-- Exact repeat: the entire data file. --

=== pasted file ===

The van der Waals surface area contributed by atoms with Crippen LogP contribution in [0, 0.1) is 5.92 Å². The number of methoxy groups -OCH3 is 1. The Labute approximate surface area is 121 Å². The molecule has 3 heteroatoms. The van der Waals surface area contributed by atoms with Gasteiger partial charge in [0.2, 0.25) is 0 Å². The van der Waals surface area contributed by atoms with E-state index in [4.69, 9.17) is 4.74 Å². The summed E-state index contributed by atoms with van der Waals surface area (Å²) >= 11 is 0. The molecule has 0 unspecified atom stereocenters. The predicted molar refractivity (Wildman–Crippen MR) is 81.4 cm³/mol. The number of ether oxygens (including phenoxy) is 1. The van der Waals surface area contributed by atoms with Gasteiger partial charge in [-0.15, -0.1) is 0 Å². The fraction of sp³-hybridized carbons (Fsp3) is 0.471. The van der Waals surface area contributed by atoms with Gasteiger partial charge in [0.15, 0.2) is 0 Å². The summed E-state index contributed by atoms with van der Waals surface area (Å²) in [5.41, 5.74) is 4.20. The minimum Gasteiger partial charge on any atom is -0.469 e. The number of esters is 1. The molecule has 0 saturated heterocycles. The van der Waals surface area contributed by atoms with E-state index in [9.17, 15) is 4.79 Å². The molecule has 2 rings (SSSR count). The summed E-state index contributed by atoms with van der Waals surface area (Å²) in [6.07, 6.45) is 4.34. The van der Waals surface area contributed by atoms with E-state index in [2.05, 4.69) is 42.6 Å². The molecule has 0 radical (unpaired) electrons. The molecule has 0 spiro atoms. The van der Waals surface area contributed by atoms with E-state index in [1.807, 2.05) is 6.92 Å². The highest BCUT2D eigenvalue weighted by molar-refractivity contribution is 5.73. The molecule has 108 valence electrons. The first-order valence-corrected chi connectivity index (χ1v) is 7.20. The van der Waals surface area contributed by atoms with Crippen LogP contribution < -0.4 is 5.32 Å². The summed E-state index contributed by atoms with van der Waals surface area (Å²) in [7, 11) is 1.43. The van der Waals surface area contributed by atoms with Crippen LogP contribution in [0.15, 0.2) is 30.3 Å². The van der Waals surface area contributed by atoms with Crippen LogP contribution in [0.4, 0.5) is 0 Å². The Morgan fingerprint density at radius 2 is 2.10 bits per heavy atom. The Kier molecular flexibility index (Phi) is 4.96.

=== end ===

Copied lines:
The van der Waals surface area contributed by atoms with Crippen LogP contribution in [0, 0.1) is 5.92 Å². The number of methoxy groups -OCH3 is 1. The Labute approximate surface area is 121 Å². The molecule has 3 heteroatoms. The van der Waals surface area contributed by atoms with Gasteiger partial charge in [0.2, 0.25) is 0 Å². The van der Waals surface area contributed by atoms with E-state index in [4.69, 9.17) is 4.74 Å². The summed E-state index contributed by atoms with van der Waals surface area (Å²) >= 11 is 0. The molecule has 0 unspecified atom stereocenters. The predicted molar refractivity (Wildman–Crippen MR) is 81.4 cm³/mol. The number of ether oxygens (including phenoxy) is 1. The van der Waals surface area contributed by atoms with Gasteiger partial charge in [-0.15, -0.1) is 0 Å². The fraction of sp³-hybridized carbons (Fsp3) is 0.471. The van der Waals surface area contributed by atoms with Gasteiger partial charge in [0.15, 0.2) is 0 Å². The summed E-state index contributed by atoms with van der Waals surface area (Å²) in [5.41, 5.74) is 4.20. The minimum Gasteiger partial charge on any atom is -0.469 e. The number of esters is 1. The molecule has 0 saturated heterocycles. The van der Waals surface area contributed by atoms with E-state index in [9.17, 15) is 4.79 Å². The molecule has 2 rings (SSSR count). The summed E-state index contributed by atoms with van der Waals surface area (Å²) in [6.07, 6.45) is 4.34. The van der Waals surface area contributed by atoms with E-state index in [2.05, 4.69) is 42.6 Å². The molecule has 0 radical (unpaired) electrons. The molecule has 0 spiro atoms. The van der Waals surface area contributed by atoms with E-state index in [1.807, 2.05) is 6.92 Å². The highest BCUT2D eigenvalue weighted by molar-refractivity contribution is 5.73. The molecule has 108 valence electrons. The first-order valence-corrected chi connectivity index (χ1v) is 7.20. The van der Waals surface area contributed by atoms with Crippen LogP contribution < -0.4 is 5.32 Å². The summed E-state index contributed by atoms with van der Waals surface area (Å²) in [7, 11) is 1.43. The van der Waals surface area contributed by atoms with Crippen LogP contribution in [0.15, 0.2) is 30.3 Å². The van der Waals surface area contributed by atoms with Crippen LogP contribution in [0.4, 0.5) is 0 Å². The Morgan fingerprint density at radius 2 is 2.10 bits per heavy atom. The Kier molecular flexibility index (Phi) is 4.96.